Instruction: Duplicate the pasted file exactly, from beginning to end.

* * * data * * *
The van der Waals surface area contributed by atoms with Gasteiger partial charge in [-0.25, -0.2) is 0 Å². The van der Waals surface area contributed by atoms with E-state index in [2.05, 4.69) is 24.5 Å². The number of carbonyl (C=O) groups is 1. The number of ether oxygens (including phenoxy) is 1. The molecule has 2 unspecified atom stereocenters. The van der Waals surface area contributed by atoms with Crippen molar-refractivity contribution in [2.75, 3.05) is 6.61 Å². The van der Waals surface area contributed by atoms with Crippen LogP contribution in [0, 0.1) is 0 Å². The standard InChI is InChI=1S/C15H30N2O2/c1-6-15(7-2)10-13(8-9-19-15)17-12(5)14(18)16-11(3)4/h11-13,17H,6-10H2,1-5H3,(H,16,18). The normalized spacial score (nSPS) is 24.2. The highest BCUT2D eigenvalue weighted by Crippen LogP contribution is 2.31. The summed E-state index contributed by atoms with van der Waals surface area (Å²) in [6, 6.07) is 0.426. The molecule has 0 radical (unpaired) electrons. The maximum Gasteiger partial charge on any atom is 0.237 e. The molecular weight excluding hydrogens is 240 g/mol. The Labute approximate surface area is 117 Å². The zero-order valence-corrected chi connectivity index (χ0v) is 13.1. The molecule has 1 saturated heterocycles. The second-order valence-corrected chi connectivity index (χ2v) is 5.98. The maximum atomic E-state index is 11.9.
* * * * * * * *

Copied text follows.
The van der Waals surface area contributed by atoms with Gasteiger partial charge in [-0.25, -0.2) is 0 Å². The van der Waals surface area contributed by atoms with E-state index in [2.05, 4.69) is 24.5 Å². The number of carbonyl (C=O) groups is 1. The number of ether oxygens (including phenoxy) is 1. The molecule has 2 unspecified atom stereocenters. The van der Waals surface area contributed by atoms with Crippen molar-refractivity contribution in [2.75, 3.05) is 6.61 Å². The van der Waals surface area contributed by atoms with Crippen LogP contribution in [0, 0.1) is 0 Å². The standard InChI is InChI=1S/C15H30N2O2/c1-6-15(7-2)10-13(8-9-19-15)17-12(5)14(18)16-11(3)4/h11-13,17H,6-10H2,1-5H3,(H,16,18). The normalized spacial score (nSPS) is 24.2. The highest BCUT2D eigenvalue weighted by Crippen LogP contribution is 2.31. The summed E-state index contributed by atoms with van der Waals surface area (Å²) in [6, 6.07) is 0.426. The molecule has 0 radical (unpaired) electrons. The maximum Gasteiger partial charge on any atom is 0.237 e. The molecular weight excluding hydrogens is 240 g/mol. The Labute approximate surface area is 117 Å². The zero-order valence-corrected chi connectivity index (χ0v) is 13.1. The molecule has 1 saturated heterocycles. The second-order valence-corrected chi connectivity index (χ2v) is 5.98. The maximum atomic E-state index is 11.9.